• explicit unsafeCoerce# required whenever you want to: store Array# a inside of ArrayArray#, store MutableByteArray# s inside of ArrayArray#, store MutVar# s a inside of ArrayArray#, etc.

For the most part, the advantages to having UnliftedArray# a are similar to the advantages of having Array# having the type variable a. Array# doesn't suffer from any of the aforementioned problems. Imagine if the interface for Array# looked like this:

data Array#
data MutableArray# s
indexArray# :: Array# -> Int -> a
readMutableArray# :: MutableArray# s -> Int -> a -> State# s -> State# s

This would be terrible, and I'm glad it wasn't done that way. ArrayArray# was done that way because prior to GHC 8.0, type variables could only have lifted runtime representations. But now that we've had this for a while, I think it's time to look at cleaning up this interface. Plus, in the future, it might be worth having something like SmallArray# but for unlifted data. I wouldn't want to see the same bulky-but-inexpressive interface show up again.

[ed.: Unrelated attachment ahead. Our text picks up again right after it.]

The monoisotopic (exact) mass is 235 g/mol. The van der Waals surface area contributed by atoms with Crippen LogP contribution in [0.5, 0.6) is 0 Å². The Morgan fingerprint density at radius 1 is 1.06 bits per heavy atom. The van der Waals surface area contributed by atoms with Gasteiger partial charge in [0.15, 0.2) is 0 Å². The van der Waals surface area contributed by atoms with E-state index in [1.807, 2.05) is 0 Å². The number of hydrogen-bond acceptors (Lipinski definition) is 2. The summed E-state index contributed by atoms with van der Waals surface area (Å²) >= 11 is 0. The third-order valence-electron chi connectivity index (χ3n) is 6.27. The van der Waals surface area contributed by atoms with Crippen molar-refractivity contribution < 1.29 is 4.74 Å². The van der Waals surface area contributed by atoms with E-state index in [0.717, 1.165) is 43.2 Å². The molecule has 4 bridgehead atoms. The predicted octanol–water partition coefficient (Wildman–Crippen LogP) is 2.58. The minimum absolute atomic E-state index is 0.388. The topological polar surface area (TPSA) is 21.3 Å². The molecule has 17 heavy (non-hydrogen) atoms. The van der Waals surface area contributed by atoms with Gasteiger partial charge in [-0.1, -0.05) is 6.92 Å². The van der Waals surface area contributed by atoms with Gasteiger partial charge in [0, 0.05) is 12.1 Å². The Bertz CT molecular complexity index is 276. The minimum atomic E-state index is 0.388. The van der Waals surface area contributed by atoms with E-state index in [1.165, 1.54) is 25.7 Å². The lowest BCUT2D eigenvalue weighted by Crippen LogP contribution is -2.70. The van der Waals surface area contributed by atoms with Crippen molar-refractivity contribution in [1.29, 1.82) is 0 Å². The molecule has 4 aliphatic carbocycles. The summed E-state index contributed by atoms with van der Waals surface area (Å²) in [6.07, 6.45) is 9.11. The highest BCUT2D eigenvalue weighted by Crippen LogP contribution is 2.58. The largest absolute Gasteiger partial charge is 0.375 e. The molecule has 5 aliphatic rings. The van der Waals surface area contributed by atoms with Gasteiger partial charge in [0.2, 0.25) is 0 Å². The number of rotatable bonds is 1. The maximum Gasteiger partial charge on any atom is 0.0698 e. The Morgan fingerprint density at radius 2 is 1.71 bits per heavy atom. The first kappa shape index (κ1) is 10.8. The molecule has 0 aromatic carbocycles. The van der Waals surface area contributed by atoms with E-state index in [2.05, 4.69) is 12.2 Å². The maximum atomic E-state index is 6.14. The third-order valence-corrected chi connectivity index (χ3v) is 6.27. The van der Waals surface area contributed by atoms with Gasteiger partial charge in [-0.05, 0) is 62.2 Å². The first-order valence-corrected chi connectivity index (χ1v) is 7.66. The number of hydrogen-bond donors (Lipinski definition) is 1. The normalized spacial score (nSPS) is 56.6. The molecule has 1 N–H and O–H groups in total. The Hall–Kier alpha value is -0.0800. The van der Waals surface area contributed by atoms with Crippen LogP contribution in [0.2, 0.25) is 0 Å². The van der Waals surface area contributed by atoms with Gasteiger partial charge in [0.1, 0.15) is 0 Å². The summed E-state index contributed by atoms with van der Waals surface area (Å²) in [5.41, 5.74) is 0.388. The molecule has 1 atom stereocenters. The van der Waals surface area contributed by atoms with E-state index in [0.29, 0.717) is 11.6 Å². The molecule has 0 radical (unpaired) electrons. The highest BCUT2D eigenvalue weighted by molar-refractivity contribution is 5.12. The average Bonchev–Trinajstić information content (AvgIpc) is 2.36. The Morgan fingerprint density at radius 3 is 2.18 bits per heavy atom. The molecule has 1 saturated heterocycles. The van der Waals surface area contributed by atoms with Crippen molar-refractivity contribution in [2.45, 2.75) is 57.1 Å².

comment:3 Changed 2 years ago by simonpj

OK now I get it. I had to look at the documentation for ArrayArray#. If I may say it like this:

The current primitive data type ArrayArray# is a heap-allocated array of pointers to unlifted objects. Any kind of unlifted objects would be fine, provide they are represented by a pointer. Specifically, we can put both Array# and ByteArray# (and I suppose another ArrayArray#) inside an ArrayArray#. But doing so is jolly awkwerd because ArrayArray# is not a parameterised type.

Why isn't it parameterised? Becuase previously we had no way to quantify over unlifted types. But now we do. So we can make ArrayArray# into a paremterised type, namely your new

data UnliftedArray# (a :: TYPE 'UnliftedRep)

Your idea here is that UniftedArray# is an array of pointers to unlifted values.

Cool, I like it. Levity polymorphism is great.

PS: I'm not expressing an opinion about naming, or about transition plans. Just about the principle.